While hardly remote, New Mexico's Petaca Pinta wilderness remains one of New Mexico’s wildest landscapes and potential playgrounds. Just 60 miles west of Albuquerque, this rugged red-rock country is largely undiscovered.
Filled with volcanic plugs, juniper-studded mesas, dramatic red-rock cliffs and a 1,000 foot escarpment that reveals millions of years of geologic history, Petaca Pinta is one of our greatest untamed landscapes.
The Petaca Pinta area is a rich and beautiful wilderness area within New Mexico's red-rock country featuring prairie grasses waving through the remnants of ancient civilization.
At Wilderness, we’re working to protect the juniper-studded mesas and red rock canyons of Petaca Pinta and to protect it from over-use by off-road vehicles and oil and gas development.
Wilderness is a precious resource with many human, natural and economic benefits that we need to protect.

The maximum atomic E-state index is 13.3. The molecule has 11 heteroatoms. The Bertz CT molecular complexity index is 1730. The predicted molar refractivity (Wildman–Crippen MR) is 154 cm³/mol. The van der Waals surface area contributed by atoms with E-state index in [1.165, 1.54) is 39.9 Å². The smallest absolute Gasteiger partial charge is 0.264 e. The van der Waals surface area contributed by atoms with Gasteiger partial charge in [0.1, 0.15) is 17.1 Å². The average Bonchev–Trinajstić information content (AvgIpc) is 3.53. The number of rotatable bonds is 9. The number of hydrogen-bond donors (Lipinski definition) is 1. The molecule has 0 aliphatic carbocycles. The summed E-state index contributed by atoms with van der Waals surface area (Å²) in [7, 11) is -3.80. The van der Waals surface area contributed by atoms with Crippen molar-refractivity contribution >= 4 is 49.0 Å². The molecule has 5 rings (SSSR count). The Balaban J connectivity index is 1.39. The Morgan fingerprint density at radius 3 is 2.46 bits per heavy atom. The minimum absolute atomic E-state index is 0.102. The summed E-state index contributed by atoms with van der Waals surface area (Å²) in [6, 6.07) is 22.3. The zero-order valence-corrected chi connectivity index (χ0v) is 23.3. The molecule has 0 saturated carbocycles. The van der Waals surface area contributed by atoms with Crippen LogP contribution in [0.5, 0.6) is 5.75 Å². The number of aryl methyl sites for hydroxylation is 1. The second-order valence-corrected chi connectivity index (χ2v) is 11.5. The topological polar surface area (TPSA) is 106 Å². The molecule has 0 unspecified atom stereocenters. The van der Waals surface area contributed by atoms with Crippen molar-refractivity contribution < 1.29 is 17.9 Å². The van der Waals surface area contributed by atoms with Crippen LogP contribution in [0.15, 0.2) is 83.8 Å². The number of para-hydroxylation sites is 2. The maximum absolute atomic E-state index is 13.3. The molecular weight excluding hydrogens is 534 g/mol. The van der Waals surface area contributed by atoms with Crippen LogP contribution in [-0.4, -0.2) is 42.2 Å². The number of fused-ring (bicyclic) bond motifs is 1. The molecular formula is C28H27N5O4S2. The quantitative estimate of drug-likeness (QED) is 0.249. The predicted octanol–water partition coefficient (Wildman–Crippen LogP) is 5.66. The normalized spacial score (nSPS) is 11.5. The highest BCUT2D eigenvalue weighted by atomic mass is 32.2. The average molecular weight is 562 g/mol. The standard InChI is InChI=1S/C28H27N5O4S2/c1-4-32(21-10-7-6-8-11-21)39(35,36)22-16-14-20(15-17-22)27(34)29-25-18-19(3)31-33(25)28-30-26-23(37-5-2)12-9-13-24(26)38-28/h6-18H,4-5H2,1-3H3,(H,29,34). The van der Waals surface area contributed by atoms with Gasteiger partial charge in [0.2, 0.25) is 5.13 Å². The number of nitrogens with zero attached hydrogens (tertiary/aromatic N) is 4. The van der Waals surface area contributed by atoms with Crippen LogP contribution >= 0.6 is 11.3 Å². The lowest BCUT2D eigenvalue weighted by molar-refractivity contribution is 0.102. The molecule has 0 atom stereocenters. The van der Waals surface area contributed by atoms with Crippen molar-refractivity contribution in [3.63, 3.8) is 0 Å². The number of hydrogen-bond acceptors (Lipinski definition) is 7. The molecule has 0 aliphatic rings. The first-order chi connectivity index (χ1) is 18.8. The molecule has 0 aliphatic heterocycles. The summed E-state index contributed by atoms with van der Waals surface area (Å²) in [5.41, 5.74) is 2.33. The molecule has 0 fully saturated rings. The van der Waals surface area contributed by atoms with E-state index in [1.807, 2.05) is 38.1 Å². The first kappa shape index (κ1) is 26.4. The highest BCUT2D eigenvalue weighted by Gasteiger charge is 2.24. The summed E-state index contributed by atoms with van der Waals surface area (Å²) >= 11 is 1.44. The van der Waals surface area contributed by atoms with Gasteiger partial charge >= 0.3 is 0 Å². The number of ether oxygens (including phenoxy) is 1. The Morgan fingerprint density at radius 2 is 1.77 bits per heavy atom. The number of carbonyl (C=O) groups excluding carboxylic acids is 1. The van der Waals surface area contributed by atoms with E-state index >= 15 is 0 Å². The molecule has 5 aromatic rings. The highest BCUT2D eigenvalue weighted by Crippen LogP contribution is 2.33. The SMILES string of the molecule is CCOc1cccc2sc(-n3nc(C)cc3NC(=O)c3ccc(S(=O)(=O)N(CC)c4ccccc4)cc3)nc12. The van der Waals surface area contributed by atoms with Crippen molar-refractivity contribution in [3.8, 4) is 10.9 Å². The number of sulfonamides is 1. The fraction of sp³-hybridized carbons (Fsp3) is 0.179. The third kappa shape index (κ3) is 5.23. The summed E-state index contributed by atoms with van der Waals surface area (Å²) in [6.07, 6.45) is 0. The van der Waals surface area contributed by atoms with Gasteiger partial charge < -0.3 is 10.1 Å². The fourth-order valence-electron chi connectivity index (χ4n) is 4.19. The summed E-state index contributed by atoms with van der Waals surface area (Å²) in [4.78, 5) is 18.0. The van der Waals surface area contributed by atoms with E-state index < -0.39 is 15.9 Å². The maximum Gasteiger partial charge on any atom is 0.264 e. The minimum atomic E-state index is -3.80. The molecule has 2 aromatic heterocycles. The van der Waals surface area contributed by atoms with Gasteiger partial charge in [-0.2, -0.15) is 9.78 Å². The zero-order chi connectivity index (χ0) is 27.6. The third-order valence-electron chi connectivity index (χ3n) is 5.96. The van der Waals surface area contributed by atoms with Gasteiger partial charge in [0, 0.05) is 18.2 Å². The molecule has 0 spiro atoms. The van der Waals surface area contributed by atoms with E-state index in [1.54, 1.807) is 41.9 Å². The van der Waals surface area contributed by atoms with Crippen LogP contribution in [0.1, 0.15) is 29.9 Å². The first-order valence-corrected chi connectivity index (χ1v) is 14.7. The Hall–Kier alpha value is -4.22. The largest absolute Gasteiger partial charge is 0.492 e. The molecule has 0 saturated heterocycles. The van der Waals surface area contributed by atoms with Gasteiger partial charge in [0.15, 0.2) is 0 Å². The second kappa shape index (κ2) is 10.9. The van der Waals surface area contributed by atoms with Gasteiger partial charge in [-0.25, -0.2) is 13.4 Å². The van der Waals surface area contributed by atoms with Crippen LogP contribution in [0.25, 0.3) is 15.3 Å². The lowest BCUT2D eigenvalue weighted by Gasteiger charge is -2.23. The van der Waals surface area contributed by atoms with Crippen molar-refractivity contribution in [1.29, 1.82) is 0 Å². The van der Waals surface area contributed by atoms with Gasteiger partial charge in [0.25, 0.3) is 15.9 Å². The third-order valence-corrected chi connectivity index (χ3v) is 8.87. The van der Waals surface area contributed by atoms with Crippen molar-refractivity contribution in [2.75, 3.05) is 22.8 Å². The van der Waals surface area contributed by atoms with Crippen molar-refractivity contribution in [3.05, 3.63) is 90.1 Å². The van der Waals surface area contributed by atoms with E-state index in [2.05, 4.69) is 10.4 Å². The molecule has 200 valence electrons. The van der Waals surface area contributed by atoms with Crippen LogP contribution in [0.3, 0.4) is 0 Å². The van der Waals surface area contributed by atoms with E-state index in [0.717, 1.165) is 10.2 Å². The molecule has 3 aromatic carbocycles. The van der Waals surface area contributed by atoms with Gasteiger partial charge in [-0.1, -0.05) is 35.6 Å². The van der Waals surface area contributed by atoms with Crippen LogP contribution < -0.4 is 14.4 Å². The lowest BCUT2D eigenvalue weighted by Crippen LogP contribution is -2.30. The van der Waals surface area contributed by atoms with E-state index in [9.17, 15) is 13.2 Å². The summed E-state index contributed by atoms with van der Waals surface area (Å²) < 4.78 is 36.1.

Hear artists, activists and adventurers share what the ownership and legacy of these American wildlands means to them.
For this report, The Wilderness Society reviewed data from more than 16,000 parcels auctioned off by the state. The analysis details more than a century of land sales that have privatized and closed off an amount of once-accessible lands nearly the size of the entire Sawtooth National Forest. Parcels often end up in the hands of some of Idaho’s biggest industries, while others have been turned into gravel pits, strip malls and even exclusive private fishing retreats and lakeshore hideaways for those wealthy enough to buy them.
Sample Letter to IRA Adminstrator DOC
- In this report, we provide the policy framework for designating ORV trails and areas on federal lands, along with a series of recommendations based on recent case law and ten case studies from the Forest Service, BLM, and National Park Service that demonstrate both agency failures to comply with the executive order minimization criteria and good planning practices that could be incorporated into a model for application of the criteria.